Countless studies have shown the tremendous value of giving and receiving feedback at work. Personal and professional development cannot happen without regular conversations among colleagues and managers. Teams unquestionably thrive in an environment of trust and communication. However, interpreting feedback is a challenge for leaders and workers alike.
Why is it hard to interpret feedback? Well, language is limited. Our brains are wired to interpret new data as a threat instead of an opportunity to improve. Very few people possess the skills and abilities needed to listen without climbing the ladder of inference.
While feedback is a gift, it's sometimes hard to translate the message without a guidebook. Here are a few ways to interpret feedback so that you gain greater clarity and understand the information shared with you.
Understand personalities and motivation.
When someone offers feedback on your performance, consider how he or she fits into the landscape of your life. Is this someone who means well? Is this a colleague who always complains? Is this a corporate leader who consistently demonstrates good judgment?
If you can appreciate someone's personality, you can listen to feedback with a little more context. You will know to listen quietly or to defend your behaviors. Furthermore, a personality-driven approach to interpreting feedback reminds you that colleagues and supervisors are human beings with flaws, just like you.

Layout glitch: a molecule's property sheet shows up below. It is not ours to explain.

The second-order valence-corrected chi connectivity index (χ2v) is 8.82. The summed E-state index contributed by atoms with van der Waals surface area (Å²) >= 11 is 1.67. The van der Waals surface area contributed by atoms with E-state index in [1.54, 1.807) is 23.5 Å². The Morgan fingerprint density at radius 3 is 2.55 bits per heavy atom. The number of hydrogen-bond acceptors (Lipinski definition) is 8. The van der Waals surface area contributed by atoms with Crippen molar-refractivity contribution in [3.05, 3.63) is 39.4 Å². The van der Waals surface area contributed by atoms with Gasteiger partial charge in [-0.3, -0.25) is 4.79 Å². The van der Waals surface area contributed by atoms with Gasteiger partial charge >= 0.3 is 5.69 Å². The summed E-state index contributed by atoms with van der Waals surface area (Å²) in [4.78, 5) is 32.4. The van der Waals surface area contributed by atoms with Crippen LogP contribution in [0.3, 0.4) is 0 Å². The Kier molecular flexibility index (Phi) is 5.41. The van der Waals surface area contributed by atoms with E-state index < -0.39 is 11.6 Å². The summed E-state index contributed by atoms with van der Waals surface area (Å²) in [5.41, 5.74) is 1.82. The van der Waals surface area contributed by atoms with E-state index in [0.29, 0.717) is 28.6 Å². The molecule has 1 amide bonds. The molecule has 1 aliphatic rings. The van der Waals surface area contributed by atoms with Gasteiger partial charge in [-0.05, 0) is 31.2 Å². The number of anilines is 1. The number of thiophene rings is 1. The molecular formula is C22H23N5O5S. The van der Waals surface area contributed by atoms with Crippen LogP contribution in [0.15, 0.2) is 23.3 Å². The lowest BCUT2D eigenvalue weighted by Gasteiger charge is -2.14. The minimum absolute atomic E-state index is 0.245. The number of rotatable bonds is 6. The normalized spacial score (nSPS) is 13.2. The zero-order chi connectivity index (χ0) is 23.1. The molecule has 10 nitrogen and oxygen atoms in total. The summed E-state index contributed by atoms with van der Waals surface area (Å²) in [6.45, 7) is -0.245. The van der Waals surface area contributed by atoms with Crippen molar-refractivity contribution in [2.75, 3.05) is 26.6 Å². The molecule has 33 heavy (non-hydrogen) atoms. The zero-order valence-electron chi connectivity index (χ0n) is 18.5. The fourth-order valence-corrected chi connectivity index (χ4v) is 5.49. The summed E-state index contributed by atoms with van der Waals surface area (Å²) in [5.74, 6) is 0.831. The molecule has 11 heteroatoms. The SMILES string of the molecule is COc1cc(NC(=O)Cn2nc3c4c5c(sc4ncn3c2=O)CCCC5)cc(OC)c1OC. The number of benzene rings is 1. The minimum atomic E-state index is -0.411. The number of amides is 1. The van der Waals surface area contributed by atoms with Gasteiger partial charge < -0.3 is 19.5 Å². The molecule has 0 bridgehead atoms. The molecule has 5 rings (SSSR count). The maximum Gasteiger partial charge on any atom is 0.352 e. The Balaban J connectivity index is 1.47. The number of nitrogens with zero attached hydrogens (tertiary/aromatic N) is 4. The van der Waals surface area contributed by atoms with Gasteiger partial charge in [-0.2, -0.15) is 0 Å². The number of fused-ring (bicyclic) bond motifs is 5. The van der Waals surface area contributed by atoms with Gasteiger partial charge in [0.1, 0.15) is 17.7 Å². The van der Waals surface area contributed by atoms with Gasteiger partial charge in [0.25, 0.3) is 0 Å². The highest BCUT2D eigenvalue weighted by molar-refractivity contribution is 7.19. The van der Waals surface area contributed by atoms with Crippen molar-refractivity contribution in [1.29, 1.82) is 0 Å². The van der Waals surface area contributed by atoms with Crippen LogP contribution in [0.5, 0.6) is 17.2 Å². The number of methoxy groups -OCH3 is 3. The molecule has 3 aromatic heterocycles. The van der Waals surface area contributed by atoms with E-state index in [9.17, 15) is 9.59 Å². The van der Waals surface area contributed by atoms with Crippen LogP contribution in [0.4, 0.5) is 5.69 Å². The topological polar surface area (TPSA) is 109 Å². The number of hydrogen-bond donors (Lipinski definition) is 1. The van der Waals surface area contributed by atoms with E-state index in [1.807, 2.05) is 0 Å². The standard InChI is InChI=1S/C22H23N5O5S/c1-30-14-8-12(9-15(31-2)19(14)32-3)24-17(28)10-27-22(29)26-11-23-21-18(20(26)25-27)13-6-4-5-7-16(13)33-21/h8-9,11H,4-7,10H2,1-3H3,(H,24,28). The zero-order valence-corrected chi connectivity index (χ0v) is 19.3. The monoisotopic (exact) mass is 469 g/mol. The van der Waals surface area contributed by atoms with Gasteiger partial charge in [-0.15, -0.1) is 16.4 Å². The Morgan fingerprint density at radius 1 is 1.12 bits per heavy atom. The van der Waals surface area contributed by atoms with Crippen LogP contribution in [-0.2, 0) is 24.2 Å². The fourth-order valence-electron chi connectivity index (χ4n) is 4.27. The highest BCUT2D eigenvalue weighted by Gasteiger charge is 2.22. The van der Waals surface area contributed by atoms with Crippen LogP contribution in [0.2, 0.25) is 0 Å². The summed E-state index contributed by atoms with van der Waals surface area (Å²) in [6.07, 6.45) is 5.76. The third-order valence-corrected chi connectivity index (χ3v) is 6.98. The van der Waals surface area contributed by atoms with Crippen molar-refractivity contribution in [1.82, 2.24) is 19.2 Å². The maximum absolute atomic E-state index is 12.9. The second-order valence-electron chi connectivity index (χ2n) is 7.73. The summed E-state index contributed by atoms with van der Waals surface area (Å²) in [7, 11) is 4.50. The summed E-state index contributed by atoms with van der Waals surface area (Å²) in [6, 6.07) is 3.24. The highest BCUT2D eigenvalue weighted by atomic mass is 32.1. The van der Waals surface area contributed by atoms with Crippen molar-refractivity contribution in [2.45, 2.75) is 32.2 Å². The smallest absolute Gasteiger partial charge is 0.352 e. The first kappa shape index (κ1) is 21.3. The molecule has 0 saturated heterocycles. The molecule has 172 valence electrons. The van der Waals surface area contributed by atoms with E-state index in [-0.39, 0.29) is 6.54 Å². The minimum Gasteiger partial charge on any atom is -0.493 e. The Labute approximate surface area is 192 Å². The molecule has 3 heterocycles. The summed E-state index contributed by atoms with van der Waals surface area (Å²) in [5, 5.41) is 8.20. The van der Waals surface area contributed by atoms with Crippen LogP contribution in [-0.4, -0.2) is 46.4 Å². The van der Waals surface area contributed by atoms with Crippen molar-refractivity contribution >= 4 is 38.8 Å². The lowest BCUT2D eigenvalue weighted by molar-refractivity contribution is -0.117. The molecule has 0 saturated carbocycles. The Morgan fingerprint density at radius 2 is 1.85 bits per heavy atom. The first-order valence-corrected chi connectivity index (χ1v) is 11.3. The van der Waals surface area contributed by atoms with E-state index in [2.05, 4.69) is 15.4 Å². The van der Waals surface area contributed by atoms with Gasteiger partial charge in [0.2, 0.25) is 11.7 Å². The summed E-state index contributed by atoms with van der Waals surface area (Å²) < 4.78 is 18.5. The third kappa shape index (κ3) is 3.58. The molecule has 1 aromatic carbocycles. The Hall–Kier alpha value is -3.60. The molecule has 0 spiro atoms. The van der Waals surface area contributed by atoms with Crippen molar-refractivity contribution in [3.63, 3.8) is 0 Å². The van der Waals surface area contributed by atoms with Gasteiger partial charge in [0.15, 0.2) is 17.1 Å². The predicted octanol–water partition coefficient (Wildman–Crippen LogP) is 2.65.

Remember your fundamental right to ask questions.
The best way to interpret feedback is to stop guessing. If you don't understand what's been offered, ask for clarification. If clarification doesn't help, ask for examples. If the examples feel invalid, ask for real-time feedback to help you see a scenario from someone else's point of view.
Adults are allowed to ask earnest, clarifying questions to help enhance performance and improve outcomes. If you don't understand what's being shared with you, it's imperative that you ask questions. Conversely, when giving feedback, encourage others to stop and ask questions along the way.
Filter feedback through your heart.
Everybody knows it's tricky to hear feedback. But can you imagine being the one who has to give it? I have coached hundreds of leaders in my lifetime. None of them particularly enjoy having crucial conversations where they deliver difficult news to someone who probably isn't too keen on hearing it.
While not every leader gets it right on a daily basis, almost every leader has a soul. If someone sits you down to provide coaching or guidance, filter that feedback through your heart. It's not easy to be the bearer of bad news. Be grateful that you're getting advice instead of a pink slip.
The next steps
Healthy, feedback-rich environments don't just appear out of nowhere. It takes an incredible amount of intentional effort to build a culture where interpreting feedback is just another act of trust. But if you deliver feedback with good intent and learn to receive feedback with grace and humility, you'll create an organization where your workforce knows how to interpret feedback without running to their local HR department.
Get everything you need to give great feedback
Want to up your employee feedback game? Get in the feedback loop with the Saba Feedback Toolkit, including our feedback guide ebook, a great webinar on 1:1 meetings and our feedback and coaching templates.